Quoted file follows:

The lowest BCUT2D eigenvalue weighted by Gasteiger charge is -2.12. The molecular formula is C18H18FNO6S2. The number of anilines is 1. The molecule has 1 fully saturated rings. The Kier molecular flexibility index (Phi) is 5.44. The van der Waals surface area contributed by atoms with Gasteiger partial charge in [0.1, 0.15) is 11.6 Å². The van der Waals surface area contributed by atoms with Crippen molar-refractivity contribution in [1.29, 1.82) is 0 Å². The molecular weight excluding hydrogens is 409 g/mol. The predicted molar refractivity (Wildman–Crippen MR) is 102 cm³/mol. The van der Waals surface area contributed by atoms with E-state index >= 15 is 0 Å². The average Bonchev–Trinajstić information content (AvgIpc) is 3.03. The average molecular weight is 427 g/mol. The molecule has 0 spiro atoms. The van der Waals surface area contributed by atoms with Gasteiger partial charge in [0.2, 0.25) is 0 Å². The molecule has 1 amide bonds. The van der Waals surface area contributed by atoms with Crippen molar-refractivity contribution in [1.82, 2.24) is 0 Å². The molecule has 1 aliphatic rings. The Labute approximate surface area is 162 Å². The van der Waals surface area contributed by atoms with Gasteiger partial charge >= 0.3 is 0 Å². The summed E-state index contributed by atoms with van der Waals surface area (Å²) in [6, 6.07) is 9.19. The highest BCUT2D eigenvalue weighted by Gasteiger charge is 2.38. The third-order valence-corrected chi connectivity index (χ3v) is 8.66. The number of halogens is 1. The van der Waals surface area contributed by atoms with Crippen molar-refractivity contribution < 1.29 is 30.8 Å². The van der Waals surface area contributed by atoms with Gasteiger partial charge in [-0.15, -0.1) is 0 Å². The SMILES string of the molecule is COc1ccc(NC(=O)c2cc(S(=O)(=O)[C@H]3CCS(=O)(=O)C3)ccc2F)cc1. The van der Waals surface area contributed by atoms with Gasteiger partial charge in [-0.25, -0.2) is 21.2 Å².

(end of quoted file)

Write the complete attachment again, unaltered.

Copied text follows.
The lowest BCUT2D eigenvalue weighted by Gasteiger charge is -2.12. The molecular formula is C18H18FNO6S2. The number of anilines is 1. The molecule has 1 fully saturated rings. The Kier molecular flexibility index (Phi) is 5.44. The van der Waals surface area contributed by atoms with Gasteiger partial charge in [0.1, 0.15) is 11.6 Å². The van der Waals surface area contributed by atoms with Crippen molar-refractivity contribution in [1.29, 1.82) is 0 Å². The molecular weight excluding hydrogens is 409 g/mol. The predicted molar refractivity (Wildman–Crippen MR) is 102 cm³/mol. The van der Waals surface area contributed by atoms with E-state index >= 15 is 0 Å². The average Bonchev–Trinajstić information content (AvgIpc) is 3.03. The average molecular weight is 427 g/mol. The molecule has 0 spiro atoms. The van der Waals surface area contributed by atoms with Gasteiger partial charge in [0.2, 0.25) is 0 Å². The molecule has 1 amide bonds. The van der Waals surface area contributed by atoms with Crippen molar-refractivity contribution in [1.82, 2.24) is 0 Å². The molecule has 1 aliphatic rings. The Labute approximate surface area is 162 Å². The van der Waals surface area contributed by atoms with Gasteiger partial charge >= 0.3 is 0 Å². The summed E-state index contributed by atoms with van der Waals surface area (Å²) in [6, 6.07) is 9.19. The highest BCUT2D eigenvalue weighted by Gasteiger charge is 2.38. The third-order valence-corrected chi connectivity index (χ3v) is 8.66. The number of halogens is 1. The van der Waals surface area contributed by atoms with Crippen molar-refractivity contribution < 1.29 is 30.8 Å². The van der Waals surface area contributed by atoms with Gasteiger partial charge in [-0.15, -0.1) is 0 Å². The SMILES string of the molecule is COc1ccc(NC(=O)c2cc(S(=O)(=O)[C@H]3CCS(=O)(=O)C3)ccc2F)cc1. The van der Waals surface area contributed by atoms with Gasteiger partial charge in [-0.25, -0.2) is 21.2 Å².